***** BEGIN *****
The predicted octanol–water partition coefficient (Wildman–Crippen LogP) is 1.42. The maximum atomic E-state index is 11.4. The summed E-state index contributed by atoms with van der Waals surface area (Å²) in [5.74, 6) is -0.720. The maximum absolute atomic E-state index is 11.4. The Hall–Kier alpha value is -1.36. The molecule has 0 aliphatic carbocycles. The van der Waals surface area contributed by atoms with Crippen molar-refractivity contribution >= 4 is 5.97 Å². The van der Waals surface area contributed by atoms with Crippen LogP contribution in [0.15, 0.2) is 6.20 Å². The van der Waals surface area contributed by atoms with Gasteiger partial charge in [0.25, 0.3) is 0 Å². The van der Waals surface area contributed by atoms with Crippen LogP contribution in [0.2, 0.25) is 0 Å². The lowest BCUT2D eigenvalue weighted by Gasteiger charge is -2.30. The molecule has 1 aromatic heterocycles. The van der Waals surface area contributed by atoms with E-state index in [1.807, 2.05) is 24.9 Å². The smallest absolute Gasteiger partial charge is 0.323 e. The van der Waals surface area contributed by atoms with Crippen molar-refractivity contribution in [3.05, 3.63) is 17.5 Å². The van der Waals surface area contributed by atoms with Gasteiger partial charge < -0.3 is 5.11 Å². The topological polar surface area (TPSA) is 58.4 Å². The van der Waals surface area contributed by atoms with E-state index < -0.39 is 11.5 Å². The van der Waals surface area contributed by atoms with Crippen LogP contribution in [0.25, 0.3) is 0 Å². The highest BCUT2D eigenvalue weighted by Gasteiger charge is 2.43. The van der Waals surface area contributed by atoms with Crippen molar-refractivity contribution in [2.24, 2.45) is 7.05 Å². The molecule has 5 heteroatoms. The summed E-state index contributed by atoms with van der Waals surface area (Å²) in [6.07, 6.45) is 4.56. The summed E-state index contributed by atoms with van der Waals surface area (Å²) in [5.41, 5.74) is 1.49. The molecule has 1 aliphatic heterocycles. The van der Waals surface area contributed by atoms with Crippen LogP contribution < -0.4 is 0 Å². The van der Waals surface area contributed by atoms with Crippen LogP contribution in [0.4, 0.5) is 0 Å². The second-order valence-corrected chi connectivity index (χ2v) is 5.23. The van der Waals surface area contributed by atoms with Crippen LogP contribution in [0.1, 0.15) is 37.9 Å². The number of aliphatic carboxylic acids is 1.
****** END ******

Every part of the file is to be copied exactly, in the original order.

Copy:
The predicted octanol–water partition coefficient (Wildman–Crippen LogP) is 1.42. The maximum atomic E-state index is 11.4. The summed E-state index contributed by atoms with van der Waals surface area (Å²) in [5.74, 6) is -0.720. The maximum absolute atomic E-state index is 11.4. The Hall–Kier alpha value is -1.36. The molecule has 0 aliphatic carbocycles. The van der Waals surface area contributed by atoms with Crippen molar-refractivity contribution >= 4 is 5.97 Å². The van der Waals surface area contributed by atoms with Crippen LogP contribution in [0.15, 0.2) is 6.20 Å². The van der Waals surface area contributed by atoms with Gasteiger partial charge in [0.25, 0.3) is 0 Å². The van der Waals surface area contributed by atoms with Crippen LogP contribution in [0.2, 0.25) is 0 Å². The lowest BCUT2D eigenvalue weighted by Gasteiger charge is -2.30. The molecule has 1 aromatic heterocycles. The van der Waals surface area contributed by atoms with E-state index in [1.807, 2.05) is 24.9 Å². The smallest absolute Gasteiger partial charge is 0.323 e. The van der Waals surface area contributed by atoms with Crippen molar-refractivity contribution in [3.05, 3.63) is 17.5 Å². The van der Waals surface area contributed by atoms with Gasteiger partial charge < -0.3 is 5.11 Å². The topological polar surface area (TPSA) is 58.4 Å². The van der Waals surface area contributed by atoms with E-state index < -0.39 is 11.5 Å². The van der Waals surface area contributed by atoms with Crippen LogP contribution in [0.25, 0.3) is 0 Å². The highest BCUT2D eigenvalue weighted by Gasteiger charge is 2.43. The van der Waals surface area contributed by atoms with Crippen molar-refractivity contribution in [2.24, 2.45) is 7.05 Å². The molecule has 5 heteroatoms. The summed E-state index contributed by atoms with van der Waals surface area (Å²) in [6.07, 6.45) is 4.56. The summed E-state index contributed by atoms with van der Waals surface area (Å²) in [5.41, 5.74) is 1.49. The molecule has 1 aliphatic heterocycles. The van der Waals surface area contributed by atoms with Crippen LogP contribution < -0.4 is 0 Å². The van der Waals surface area contributed by atoms with Crippen LogP contribution in [0.4, 0.5) is 0 Å². The second-order valence-corrected chi connectivity index (χ2v) is 5.23. The van der Waals surface area contributed by atoms with Crippen LogP contribution in [0.1, 0.15) is 37.9 Å². The number of aliphatic carboxylic acids is 1.